Ted Kennedy’s memoir finally to be published in September
Ted Kennedy should best be remembered as the embodiment of “noblesse oblige,” an antique virtue little in fashion in contemporary America.
As encomiums roll in from all points on the political spectrum for Sen. Kennedy, who died last night at 77, Grand Central Publishing announced his long-awaited memoir will be released in September, The New York Times reports today.
True Compass, a 544-page book written with Ron Powers (Flags of Our Fathers), was five years in the making. Kennedy received an $8 million advance for the memoir, not out of line with other high-profile political autobiographies.
The book will include Kennedy’s nearly half-century in Washington, where he was elected to the U.S. Senate in 1962 as a young and lightly considered politician. Over the decades he grew to be the leading liberal voice in Congress, working tirelessly for the poor, the handicapped, and the working man.
Kennedy leaves a sterling legacy, especially for a man born to privilege, the youngest son of Joe and Rose Kennedy, and the brother of Sen. Robert Kennedy and President John F. Kennedy. That legacy includes not only the work he did, but the way in which he conducted himself.
During a quick coffee run this morning, I heard testimony on NPR that Kennedy is respected by his fiercest conservative opponents because he always treated them with grace. He never lost his temper with staff members — apparently a rarity in Congress — and frequently answered mail from citizens personally.
One caller said she had written to Kennedy many times over the years — she has a handicapped family member — and each letter prompted a reply from the senator. He was a man who really cared about common people, she said.
This makes me think Kennedy embodied that disappearing trait, noblesse oblige–the idea that the wealthy and privileged are obliged to help those less fortunate. I once interviewed a minor novelist, who had written a young adult novel I admired, only to find he was a ranting racist, certain that Jews were destroying civilization, blacks were subhuman, women inferior.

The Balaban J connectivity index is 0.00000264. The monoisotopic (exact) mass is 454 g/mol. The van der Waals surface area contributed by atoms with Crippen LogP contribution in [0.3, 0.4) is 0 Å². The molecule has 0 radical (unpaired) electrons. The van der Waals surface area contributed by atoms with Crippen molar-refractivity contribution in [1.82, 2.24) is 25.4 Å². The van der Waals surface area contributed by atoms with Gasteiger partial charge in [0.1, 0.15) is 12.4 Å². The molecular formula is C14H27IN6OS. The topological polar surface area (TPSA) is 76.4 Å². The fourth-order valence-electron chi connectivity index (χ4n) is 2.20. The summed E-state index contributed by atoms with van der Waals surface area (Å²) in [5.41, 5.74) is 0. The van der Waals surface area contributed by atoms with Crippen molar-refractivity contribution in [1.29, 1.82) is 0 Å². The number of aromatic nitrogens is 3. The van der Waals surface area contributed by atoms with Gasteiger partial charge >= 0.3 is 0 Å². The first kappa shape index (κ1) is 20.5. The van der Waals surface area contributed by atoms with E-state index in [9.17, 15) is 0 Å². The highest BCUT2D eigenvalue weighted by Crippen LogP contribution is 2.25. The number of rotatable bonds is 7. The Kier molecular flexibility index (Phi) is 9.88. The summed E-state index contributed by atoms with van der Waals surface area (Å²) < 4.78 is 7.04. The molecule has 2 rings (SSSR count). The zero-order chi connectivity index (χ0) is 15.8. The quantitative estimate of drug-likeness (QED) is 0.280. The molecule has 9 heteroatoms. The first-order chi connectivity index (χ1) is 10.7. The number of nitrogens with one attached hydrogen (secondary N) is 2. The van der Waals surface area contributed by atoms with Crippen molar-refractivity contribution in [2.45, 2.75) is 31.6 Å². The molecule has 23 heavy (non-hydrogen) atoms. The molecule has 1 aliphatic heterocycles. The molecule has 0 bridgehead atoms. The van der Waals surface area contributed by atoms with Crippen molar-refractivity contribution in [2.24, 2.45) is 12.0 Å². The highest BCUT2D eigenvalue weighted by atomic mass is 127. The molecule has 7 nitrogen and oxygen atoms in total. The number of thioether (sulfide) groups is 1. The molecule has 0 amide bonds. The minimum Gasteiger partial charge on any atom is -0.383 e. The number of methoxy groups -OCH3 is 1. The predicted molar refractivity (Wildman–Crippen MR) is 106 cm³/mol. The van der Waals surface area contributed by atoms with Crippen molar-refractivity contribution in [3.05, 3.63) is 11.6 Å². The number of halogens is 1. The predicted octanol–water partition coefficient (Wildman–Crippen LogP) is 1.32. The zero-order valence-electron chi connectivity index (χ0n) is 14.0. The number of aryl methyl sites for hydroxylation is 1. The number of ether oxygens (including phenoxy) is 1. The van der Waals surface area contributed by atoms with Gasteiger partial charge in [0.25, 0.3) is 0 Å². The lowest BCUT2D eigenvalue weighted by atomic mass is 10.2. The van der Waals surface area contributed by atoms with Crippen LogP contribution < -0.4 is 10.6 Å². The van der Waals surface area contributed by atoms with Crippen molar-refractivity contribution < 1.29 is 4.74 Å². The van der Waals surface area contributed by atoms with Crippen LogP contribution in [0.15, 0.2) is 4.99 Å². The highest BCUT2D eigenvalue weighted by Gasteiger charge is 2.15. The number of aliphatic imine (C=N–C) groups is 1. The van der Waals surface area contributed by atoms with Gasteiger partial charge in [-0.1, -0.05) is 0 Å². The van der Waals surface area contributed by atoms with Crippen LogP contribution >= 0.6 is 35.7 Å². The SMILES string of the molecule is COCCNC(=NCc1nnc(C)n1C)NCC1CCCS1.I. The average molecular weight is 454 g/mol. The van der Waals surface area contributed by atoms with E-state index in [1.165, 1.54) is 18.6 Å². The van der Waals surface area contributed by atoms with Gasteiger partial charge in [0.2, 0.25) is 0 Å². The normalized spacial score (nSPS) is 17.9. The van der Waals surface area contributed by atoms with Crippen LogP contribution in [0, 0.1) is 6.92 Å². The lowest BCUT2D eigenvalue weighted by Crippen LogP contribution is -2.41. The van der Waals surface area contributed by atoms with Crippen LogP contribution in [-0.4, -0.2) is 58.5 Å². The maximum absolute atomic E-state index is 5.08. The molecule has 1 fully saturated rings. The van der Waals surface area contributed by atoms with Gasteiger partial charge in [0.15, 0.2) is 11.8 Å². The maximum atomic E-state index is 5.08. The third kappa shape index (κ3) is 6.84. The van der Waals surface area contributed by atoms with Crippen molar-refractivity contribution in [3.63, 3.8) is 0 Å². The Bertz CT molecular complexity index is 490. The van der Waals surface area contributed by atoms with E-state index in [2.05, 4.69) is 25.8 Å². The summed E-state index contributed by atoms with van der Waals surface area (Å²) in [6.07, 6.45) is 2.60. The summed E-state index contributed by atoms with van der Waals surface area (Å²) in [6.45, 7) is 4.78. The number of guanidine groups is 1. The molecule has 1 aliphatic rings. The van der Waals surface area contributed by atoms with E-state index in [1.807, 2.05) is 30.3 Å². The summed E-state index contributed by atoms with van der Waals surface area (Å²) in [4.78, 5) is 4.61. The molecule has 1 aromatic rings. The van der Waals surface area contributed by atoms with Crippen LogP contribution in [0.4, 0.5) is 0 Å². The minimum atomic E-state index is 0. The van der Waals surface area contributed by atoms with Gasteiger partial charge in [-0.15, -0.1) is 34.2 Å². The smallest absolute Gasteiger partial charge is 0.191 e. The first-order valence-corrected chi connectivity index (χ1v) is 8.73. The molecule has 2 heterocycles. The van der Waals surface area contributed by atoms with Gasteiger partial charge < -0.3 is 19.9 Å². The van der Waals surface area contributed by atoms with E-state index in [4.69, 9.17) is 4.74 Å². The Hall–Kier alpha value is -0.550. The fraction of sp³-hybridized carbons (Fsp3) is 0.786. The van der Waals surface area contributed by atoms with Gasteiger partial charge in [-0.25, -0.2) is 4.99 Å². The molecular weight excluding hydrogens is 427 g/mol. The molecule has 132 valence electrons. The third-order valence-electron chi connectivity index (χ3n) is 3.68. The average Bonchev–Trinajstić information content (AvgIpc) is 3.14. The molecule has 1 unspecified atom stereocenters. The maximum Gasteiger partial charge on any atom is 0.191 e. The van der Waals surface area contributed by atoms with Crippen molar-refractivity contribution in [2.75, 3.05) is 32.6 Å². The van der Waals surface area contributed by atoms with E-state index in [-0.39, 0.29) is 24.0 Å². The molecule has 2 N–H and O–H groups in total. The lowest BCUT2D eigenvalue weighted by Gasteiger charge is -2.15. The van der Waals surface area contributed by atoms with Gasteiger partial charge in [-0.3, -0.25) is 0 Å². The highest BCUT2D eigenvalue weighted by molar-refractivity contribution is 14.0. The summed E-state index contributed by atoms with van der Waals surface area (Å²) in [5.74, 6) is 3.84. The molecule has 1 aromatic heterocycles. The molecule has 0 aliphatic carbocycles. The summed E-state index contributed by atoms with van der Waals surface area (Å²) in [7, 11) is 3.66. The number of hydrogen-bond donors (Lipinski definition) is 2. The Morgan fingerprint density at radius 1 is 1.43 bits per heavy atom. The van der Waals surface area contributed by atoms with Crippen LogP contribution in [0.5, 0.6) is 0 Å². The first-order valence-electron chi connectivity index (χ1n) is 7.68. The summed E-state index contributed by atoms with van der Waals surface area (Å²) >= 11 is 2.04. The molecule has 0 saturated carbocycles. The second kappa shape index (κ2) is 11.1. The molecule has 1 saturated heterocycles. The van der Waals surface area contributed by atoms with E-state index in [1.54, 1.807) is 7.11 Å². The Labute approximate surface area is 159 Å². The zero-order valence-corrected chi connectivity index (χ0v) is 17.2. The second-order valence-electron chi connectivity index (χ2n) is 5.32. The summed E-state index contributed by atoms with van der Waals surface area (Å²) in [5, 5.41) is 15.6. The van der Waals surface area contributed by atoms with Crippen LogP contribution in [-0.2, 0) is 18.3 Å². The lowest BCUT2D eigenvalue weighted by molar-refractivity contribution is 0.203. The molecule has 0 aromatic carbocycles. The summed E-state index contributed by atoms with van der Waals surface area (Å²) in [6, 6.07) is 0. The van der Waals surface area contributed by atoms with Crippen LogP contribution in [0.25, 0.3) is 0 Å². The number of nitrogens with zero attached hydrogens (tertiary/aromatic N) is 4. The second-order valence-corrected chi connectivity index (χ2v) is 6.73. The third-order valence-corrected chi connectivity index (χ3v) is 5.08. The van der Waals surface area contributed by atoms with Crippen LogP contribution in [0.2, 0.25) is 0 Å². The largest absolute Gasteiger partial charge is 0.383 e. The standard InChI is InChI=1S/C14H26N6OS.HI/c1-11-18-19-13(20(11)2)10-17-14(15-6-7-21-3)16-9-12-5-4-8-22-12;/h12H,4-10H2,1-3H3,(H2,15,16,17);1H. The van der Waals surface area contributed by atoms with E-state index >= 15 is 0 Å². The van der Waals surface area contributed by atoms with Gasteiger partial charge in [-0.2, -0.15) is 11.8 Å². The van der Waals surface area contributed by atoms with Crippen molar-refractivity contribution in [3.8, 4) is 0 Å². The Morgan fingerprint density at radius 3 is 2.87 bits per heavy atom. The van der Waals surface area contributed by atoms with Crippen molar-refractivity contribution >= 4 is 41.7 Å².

But he also despised the country’s WASP elite, who, he said, had abdicated their responsibility to lead American civilization. They had abandoned their duty of noblesse oblige, opening the door for lesser groups and also for big-government socialism. Okay, he was a nut, rotten with hate. My editor and I decided not to give him a forum, and I never wrote the story. But the concept of noblesse oblige, even if he twisted it in a wicked direction, stayed with me.
Why shouldn’t the privileged feel such a responsibility? Of course, Kennedy is not the only wealthy person nowadays practicing something close to noblesse oblige. Ted Turner, Bill Gates, George Soros, Michael Eisner, Teresa Heinz Kerry — these are only a few who have made impressive contributions of time, money and resources.
Kennedy’s contribution came in the coin of public service, though, and that leaves him a singular example we all, whatever our political orientation, can admire and some of us, I hope, can emulate.
Kennedy certainly was not perfect — though it would be ill mannered to mention drinking, womanizing or Chappaquiddick today –but the virtues Kennedy did embody are what prompts his political opponents to praise him.
When Kennedy was diagnosed with brain cancer last year, Sen. John McCain said, “Sen. Kennedy’s role in the U.S. Senate cannot be overstated. He is a legendary lawmaker, and I have the highest respect for him.”
“While we didn’t see eye to eye on many political issues through the years,” former President George H.W. Bush said in a statement, ‘I always respected his steadfast public service.”
“Teddy taught us all that public service isn’t a hobby or even an occupation,” former First Lady Nancy Reagan said today, “but a way of life and his legacy will live on.”
And on Sept. 14, we will be able to read Kennedy’s own version of how he became the man being remembered so fondly today.